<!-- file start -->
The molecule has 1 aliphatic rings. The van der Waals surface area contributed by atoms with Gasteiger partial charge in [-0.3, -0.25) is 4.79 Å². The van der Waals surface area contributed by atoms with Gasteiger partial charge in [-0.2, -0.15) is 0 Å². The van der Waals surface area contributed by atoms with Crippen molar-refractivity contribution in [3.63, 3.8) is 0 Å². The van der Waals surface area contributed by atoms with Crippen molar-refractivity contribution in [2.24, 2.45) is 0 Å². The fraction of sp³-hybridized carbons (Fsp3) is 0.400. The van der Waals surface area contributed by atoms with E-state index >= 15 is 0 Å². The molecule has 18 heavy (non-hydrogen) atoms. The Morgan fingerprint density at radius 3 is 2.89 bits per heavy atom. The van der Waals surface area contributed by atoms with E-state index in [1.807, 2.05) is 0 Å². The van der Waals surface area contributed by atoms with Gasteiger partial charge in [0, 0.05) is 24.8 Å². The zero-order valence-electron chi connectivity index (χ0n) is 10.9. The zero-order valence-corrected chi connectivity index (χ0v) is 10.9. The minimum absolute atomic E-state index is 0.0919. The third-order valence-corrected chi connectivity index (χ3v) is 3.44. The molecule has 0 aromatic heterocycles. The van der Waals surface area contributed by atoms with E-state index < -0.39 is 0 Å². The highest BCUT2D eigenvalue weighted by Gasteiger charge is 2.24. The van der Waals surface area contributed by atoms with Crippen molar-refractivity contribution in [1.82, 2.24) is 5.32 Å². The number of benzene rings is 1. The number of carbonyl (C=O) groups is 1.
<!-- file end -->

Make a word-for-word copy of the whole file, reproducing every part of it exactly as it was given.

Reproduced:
The molecule has 1 aliphatic rings. The van der Waals surface area contributed by atoms with Gasteiger partial charge in [-0.3, -0.25) is 4.79 Å². The van der Waals surface area contributed by atoms with Gasteiger partial charge in [-0.2, -0.15) is 0 Å². The van der Waals surface area contributed by atoms with Crippen molar-refractivity contribution in [3.63, 3.8) is 0 Å². The van der Waals surface area contributed by atoms with Crippen molar-refractivity contribution in [2.24, 2.45) is 0 Å². The fraction of sp³-hybridized carbons (Fsp3) is 0.400. The van der Waals surface area contributed by atoms with E-state index >= 15 is 0 Å². The molecule has 18 heavy (non-hydrogen) atoms. The Morgan fingerprint density at radius 3 is 2.89 bits per heavy atom. The van der Waals surface area contributed by atoms with E-state index in [1.807, 2.05) is 0 Å². The van der Waals surface area contributed by atoms with Gasteiger partial charge in [0, 0.05) is 24.8 Å². The zero-order valence-electron chi connectivity index (χ0n) is 10.9. The zero-order valence-corrected chi connectivity index (χ0v) is 10.9. The minimum absolute atomic E-state index is 0.0919. The third-order valence-corrected chi connectivity index (χ3v) is 3.44. The molecule has 0 aromatic heterocycles. The van der Waals surface area contributed by atoms with E-state index < -0.39 is 0 Å². The highest BCUT2D eigenvalue weighted by Gasteiger charge is 2.24. The van der Waals surface area contributed by atoms with Crippen molar-refractivity contribution in [1.82, 2.24) is 5.32 Å². The number of benzene rings is 1. The number of carbonyl (C=O) groups is 1.